And then: 


And justlikethat, the moment, the fight... at long, long last... was over.


That captures it a bit better, I think. The... for lack of a better word... the majesty of it. And like I said before, it was so surreal that I might even have convinced myself that I'd made the whole thing up, if it weren't for a few pretty clear, pretty strong, (pretty amazing) signs that things have changed around these here parts.

Better ones, that I didn't tell you about last week!

1. I have skipped not one, but TWO migraines since that night. One was my regular, monthly, menstrual-cycle-related migraine. (This is a Very Big Deal. But as I have learned, I am Not Counting Chickens).

The other migraine I skipped-- and this will be notable for long-time readers of this blog-- was the one I conspicuously did not have after I got an AWESOME MASSAGE last weekend! 

As you may remember, I haven't been able to get massages for years-- like, 10 years or more; I don't remember, it's been so long-- because they trigger migraines. But my migraines, and so many other physical and mental issues, have been exacerbated by my extreme body tension over the years (clearly), so massages weren't a luxury for me, but a therapeutic necessity that I couldn't tolerate. 

Until now! 

Well. One down. One extremely painful, sore-for-days-afterward, infinitely satisfying massage in the bag. We'll see how the next one goes. But things are definitely looking up.

AND: the masseuse didn't make ONE reference to "rocks," "steel," or "wood!" She was the first masseuse I've had in over a decade who didn't react with incredulity at the rigid-and-resistant state of my body! She was actually able to dig in, find trouble spots, and work them out! 

So, there was that. Here's the other cool thing:

2. Remember the off-gassing?

I also called it cold fire, and showed you a demonstration of it in that video with the polar bear, which mirrored my release experience. According to Dr. Oz, and confirmed by my own experience and supported by what you can observe yourself in the video in the link above, it's the feeling you get when trauma energy (not "energy" in a woo-woo, hippie, Bay Area sort of way, but in a literal, muscles-charged, adrenaline-surging sort of way) begins to be released spontaneously by your muscles and "evaporates" through your skin.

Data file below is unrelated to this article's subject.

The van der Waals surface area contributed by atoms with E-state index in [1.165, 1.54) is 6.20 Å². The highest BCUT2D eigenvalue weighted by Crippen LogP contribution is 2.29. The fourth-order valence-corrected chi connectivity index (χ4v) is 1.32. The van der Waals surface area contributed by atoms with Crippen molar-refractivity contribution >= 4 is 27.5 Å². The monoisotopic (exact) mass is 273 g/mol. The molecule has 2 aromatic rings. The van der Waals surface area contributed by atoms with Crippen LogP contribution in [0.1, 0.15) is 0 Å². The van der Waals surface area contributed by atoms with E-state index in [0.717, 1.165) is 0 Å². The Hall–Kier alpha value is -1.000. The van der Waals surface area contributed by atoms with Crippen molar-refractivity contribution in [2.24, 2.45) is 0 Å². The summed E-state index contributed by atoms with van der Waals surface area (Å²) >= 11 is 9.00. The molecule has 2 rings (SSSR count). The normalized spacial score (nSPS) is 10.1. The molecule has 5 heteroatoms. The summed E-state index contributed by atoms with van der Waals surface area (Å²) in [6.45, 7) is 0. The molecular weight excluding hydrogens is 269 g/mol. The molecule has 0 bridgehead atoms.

That feeling of being cold during an adrenaline crash? That's a form of off-gassing. This feels a little different than that but is the same kind of thing. 

It happens because your body is constantly creating that energy to fuel your muscles to flee-- the fight-or-flight response is constantly "on," but the stored energy has nowhere to go because you don't actually need it, and you've finally moved to a state where your body is allowing that energy to escape rather than turning it against itself.

As you know, if you've been reading for a while, I've been experiencing off-gassing for almost 3 1/2 years, since my first breakthrough with Dr. Oz. It was the first sign that I'd begun to shift the trajectory of this trauma toward recovery.

It's getting late in the day here, so I'm going to have to leave you with this bombshell, but it's a great one, and I'll be back next week to tell you about some more major developments in my life in recent weeks... but anyway, guess what's happened with the off-gassing since the night of the release?

Guess what proves to me a) that it was, and b) that it was what I thought it was, and c) that what has happened really is what I think has happened?